Unfortunately, FIOS is not available at my location, either. So I guess I’ll be sticking with Comcast…

  5. mph says:

    July 7th, 2009 at 7:13 pm (#)

    Hi, where did you hear about Clear’s 30 day return policy?

    The representative told me about it over the phone when I signed up. What he actually said was that Clear has a seven day policy, but that Oregon residents are entitled to 30 days by state law and so that was the company policy for Oregon customers.

    I had an interesting run-in with Speakeasy after I canceled my new connection after not using it, but not being allowed (thanks to a Speakeasy technical snafu) to disconnect it until the 27th day of the installation. Speakeasy tried to hook me for about $275 in cancellation charges citing a 25 day return policy. I argued and they mysteriously backed off after saying nothing for two weeks and after two levels of staff told me I wouldn’t be able to get out of the charges.

    Maybe that was Oregon law helping out, maybe not, but if I were you I’d start hitting Google to see if you’ve got an out that way. If nothing else, try to escalate with the Clear representative and point out that other customers have been told it’s 30 in Oregon.

  6. strangeways says:

    July 7th, 2009 at 11:54 pm (#)

    Thank you for that information. I was told the same thing by the Clear representative when I first signed up, but I was beginning to think I had imagined it! The representative who was handling my cancellation request today kept saying that she’s never heard of a 30 day policy, so I asked to speak to a supervisor, who should be giving me a call back tomorrow.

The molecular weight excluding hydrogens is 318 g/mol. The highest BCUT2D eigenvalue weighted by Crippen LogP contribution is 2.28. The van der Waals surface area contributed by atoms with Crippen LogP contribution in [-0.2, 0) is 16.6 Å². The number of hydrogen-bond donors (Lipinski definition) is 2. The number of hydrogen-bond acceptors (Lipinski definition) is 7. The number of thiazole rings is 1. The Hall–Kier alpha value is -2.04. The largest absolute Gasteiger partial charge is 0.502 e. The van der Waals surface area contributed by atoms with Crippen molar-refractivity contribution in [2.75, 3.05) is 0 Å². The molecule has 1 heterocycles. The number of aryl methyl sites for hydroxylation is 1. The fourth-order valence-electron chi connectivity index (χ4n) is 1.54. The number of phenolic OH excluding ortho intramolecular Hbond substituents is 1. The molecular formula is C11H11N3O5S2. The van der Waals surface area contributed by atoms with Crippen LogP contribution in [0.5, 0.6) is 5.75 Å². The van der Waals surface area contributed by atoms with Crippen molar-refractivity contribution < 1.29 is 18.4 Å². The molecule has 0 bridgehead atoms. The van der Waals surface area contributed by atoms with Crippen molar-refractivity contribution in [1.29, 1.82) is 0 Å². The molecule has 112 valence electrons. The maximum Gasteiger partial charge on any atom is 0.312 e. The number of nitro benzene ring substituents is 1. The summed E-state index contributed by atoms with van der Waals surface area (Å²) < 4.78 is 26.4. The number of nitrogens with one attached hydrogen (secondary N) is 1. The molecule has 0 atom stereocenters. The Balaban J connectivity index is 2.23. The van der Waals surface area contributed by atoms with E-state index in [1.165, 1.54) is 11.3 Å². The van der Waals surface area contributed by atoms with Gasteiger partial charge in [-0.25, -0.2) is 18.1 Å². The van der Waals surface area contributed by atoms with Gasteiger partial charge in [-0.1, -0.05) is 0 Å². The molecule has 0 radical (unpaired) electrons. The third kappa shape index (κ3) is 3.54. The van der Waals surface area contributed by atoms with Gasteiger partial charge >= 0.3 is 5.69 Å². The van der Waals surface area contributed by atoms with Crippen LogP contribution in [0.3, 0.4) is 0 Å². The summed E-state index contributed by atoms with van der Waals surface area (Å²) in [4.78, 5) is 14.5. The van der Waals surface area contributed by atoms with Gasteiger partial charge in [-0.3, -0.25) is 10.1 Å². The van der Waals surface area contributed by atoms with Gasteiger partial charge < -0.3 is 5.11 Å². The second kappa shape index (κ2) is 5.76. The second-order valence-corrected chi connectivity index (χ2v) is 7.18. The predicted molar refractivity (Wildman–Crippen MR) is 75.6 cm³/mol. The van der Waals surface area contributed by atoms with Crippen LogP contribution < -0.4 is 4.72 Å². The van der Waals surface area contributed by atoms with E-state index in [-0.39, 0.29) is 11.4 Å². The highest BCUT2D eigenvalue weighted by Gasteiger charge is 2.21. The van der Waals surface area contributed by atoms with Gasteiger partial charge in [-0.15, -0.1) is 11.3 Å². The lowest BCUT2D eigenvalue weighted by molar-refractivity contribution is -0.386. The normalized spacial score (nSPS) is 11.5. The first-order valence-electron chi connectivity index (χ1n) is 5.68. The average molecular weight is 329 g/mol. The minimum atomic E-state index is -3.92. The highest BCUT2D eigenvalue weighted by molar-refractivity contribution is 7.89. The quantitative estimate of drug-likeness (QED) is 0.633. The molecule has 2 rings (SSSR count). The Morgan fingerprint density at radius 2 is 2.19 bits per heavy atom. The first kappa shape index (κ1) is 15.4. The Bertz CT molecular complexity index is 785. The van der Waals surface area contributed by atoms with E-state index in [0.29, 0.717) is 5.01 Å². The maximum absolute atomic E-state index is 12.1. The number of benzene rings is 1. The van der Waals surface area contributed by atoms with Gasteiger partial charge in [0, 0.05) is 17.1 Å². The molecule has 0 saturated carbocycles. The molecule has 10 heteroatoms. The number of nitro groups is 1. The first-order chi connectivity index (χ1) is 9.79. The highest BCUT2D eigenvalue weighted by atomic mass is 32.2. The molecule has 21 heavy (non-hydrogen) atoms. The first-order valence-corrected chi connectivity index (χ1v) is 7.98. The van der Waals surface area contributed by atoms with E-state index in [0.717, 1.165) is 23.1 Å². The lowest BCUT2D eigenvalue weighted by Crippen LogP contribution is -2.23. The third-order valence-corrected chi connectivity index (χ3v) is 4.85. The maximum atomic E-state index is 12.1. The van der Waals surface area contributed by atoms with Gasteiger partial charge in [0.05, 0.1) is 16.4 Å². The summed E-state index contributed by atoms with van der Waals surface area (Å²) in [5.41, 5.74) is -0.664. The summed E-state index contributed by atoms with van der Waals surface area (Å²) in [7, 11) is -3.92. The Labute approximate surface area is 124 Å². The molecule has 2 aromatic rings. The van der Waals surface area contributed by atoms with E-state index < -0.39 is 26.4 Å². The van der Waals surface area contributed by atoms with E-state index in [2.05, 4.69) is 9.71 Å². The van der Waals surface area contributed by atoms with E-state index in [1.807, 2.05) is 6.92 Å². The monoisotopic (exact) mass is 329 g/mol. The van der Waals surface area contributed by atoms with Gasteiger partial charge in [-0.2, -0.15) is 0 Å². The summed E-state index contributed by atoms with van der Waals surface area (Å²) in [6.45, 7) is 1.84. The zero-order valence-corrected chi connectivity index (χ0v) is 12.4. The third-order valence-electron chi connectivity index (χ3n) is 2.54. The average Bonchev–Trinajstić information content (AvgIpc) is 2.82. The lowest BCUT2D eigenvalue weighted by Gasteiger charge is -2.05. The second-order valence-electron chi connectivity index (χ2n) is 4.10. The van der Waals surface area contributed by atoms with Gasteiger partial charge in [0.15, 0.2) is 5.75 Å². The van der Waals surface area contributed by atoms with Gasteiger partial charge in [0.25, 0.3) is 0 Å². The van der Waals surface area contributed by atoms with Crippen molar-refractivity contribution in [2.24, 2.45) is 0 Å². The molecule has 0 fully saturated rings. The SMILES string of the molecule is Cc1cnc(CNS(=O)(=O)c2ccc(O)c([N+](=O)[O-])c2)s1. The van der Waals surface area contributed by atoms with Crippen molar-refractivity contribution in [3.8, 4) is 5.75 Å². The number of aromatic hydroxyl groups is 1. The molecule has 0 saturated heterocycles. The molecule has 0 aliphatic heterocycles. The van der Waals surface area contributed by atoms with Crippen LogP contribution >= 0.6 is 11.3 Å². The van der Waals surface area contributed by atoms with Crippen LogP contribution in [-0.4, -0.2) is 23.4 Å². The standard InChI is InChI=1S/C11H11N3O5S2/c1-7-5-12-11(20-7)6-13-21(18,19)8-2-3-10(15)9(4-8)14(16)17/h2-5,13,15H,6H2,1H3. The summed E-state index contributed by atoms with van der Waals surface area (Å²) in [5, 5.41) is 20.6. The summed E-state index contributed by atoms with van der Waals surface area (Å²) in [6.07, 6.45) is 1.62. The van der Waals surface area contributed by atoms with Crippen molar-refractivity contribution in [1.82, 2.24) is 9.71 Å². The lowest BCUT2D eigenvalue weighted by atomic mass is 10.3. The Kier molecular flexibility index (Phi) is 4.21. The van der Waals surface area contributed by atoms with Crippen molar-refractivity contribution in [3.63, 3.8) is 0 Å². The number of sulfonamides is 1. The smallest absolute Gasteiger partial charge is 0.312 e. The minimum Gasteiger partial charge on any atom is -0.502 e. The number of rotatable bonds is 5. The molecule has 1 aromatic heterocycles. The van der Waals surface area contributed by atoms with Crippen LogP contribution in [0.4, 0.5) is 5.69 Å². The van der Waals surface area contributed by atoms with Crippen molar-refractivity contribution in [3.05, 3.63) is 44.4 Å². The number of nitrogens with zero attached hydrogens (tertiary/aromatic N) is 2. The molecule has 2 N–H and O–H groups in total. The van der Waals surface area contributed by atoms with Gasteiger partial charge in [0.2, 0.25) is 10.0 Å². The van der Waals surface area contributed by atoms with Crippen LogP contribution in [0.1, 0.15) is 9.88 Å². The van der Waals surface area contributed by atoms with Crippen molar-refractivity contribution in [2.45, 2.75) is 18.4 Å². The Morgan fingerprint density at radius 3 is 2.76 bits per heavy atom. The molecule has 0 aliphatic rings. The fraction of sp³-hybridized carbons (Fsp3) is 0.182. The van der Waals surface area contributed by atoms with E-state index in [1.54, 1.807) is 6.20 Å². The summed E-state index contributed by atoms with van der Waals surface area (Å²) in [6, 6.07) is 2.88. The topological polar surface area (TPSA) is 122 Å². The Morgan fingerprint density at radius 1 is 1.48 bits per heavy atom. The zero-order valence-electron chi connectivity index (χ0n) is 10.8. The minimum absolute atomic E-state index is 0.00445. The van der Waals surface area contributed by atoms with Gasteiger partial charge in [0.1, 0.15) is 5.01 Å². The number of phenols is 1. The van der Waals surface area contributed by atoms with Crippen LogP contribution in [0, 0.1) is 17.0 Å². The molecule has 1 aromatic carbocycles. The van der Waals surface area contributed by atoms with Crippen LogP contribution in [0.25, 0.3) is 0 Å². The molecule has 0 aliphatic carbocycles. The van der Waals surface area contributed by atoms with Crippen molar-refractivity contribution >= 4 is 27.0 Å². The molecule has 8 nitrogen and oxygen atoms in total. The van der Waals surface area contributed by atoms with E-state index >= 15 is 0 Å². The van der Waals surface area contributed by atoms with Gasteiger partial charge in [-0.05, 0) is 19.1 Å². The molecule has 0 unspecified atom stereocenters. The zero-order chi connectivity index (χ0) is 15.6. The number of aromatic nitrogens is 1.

7. strangeways says:

    July 16th, 2009 at 12:15 pm (#)

    I just wanted to give an update about my situation in case it is helpful to you or others who find this page. The supervisor called me back and although she was friendly, she still would not refund my money. She wasn’t aware of an Oregon law requiring 30 days, and I wasn’t able to find it when I searched for it. She did say that Clear had a temporary promotion going until April for a 30-day trial period (which matches up with the date of your original post), but that was because they had just launched their service in Portland and that now it was back to the 7-day period that they have elsewhere.